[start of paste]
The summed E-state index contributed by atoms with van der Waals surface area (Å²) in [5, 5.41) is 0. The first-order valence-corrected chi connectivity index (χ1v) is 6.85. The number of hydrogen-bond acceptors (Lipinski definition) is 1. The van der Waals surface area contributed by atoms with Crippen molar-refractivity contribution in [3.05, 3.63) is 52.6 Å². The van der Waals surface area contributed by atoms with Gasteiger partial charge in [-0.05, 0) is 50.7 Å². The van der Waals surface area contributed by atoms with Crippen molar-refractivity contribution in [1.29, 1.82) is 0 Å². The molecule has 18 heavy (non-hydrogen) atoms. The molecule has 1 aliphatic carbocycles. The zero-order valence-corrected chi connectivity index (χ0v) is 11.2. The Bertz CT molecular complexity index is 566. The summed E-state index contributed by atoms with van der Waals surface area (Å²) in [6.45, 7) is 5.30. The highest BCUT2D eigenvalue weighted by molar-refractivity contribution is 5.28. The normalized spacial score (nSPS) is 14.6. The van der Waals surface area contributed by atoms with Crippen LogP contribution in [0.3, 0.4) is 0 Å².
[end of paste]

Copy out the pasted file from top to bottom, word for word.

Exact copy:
The summed E-state index contributed by atoms with van der Waals surface area (Å²) in [5, 5.41) is 0. The first-order valence-corrected chi connectivity index (χ1v) is 6.85. The number of hydrogen-bond acceptors (Lipinski definition) is 1. The van der Waals surface area contributed by atoms with Crippen molar-refractivity contribution in [3.05, 3.63) is 52.6 Å². The van der Waals surface area contributed by atoms with Gasteiger partial charge in [-0.05, 0) is 50.7 Å². The van der Waals surface area contributed by atoms with Crippen molar-refractivity contribution in [1.29, 1.82) is 0 Å². The molecule has 18 heavy (non-hydrogen) atoms. The molecule has 1 aliphatic carbocycles. The zero-order valence-corrected chi connectivity index (χ0v) is 11.2. The Bertz CT molecular complexity index is 566. The summed E-state index contributed by atoms with van der Waals surface area (Å²) in [6.45, 7) is 5.30. The highest BCUT2D eigenvalue weighted by molar-refractivity contribution is 5.28. The normalized spacial score (nSPS) is 14.6. The van der Waals surface area contributed by atoms with Crippen LogP contribution in [0.3, 0.4) is 0 Å².